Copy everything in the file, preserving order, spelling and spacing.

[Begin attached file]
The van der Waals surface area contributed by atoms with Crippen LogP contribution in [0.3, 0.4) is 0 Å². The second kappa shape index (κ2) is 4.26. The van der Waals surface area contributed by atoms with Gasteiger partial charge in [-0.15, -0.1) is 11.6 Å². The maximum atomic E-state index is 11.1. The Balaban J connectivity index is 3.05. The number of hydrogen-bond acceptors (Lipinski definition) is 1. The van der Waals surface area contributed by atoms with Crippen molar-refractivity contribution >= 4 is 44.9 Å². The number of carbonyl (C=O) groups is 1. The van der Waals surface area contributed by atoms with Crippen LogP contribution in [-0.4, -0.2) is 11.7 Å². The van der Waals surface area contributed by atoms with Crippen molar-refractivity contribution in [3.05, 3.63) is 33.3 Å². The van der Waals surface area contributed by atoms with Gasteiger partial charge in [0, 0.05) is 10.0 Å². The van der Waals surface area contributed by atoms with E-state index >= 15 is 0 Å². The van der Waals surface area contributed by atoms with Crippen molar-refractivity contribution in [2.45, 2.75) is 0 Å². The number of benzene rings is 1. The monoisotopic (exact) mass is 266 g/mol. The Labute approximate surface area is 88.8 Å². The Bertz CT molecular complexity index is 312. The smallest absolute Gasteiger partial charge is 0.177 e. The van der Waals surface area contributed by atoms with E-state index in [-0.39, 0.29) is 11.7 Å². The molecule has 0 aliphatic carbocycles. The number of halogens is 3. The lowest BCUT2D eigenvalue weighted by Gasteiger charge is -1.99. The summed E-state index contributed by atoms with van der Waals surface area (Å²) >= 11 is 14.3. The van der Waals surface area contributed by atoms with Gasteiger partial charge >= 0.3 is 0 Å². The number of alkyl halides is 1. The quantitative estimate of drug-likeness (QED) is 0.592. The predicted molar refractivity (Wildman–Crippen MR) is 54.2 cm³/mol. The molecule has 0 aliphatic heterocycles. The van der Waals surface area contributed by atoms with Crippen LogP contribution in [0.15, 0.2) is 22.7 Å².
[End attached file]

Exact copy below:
The van der Waals surface area contributed by atoms with Crippen LogP contribution in [0.3, 0.4) is 0 Å². The second kappa shape index (κ2) is 4.26. The van der Waals surface area contributed by atoms with Gasteiger partial charge in [-0.15, -0.1) is 11.6 Å². The maximum atomic E-state index is 11.1. The Balaban J connectivity index is 3.05. The number of hydrogen-bond acceptors (Lipinski definition) is 1. The van der Waals surface area contributed by atoms with Crippen molar-refractivity contribution >= 4 is 44.9 Å². The number of carbonyl (C=O) groups is 1. The van der Waals surface area contributed by atoms with Crippen LogP contribution in [-0.4, -0.2) is 11.7 Å². The van der Waals surface area contributed by atoms with Crippen molar-refractivity contribution in [3.05, 3.63) is 33.3 Å². The van der Waals surface area contributed by atoms with Gasteiger partial charge in [0, 0.05) is 10.0 Å². The van der Waals surface area contributed by atoms with E-state index >= 15 is 0 Å². The van der Waals surface area contributed by atoms with Crippen molar-refractivity contribution in [2.45, 2.75) is 0 Å². The number of benzene rings is 1. The monoisotopic (exact) mass is 266 g/mol. The Labute approximate surface area is 88.8 Å². The Bertz CT molecular complexity index is 312. The smallest absolute Gasteiger partial charge is 0.177 e. The van der Waals surface area contributed by atoms with E-state index in [-0.39, 0.29) is 11.7 Å². The molecule has 0 aliphatic carbocycles. The number of halogens is 3. The lowest BCUT2D eigenvalue weighted by Gasteiger charge is -1.99. The summed E-state index contributed by atoms with van der Waals surface area (Å²) >= 11 is 14.3. The van der Waals surface area contributed by atoms with Gasteiger partial charge >= 0.3 is 0 Å². The number of alkyl halides is 1. The quantitative estimate of drug-likeness (QED) is 0.592. The predicted molar refractivity (Wildman–Crippen MR) is 54.2 cm³/mol. The molecule has 0 aliphatic heterocycles. The van der Waals surface area contributed by atoms with Crippen LogP contribution in [0.15, 0.2) is 22.7 Å².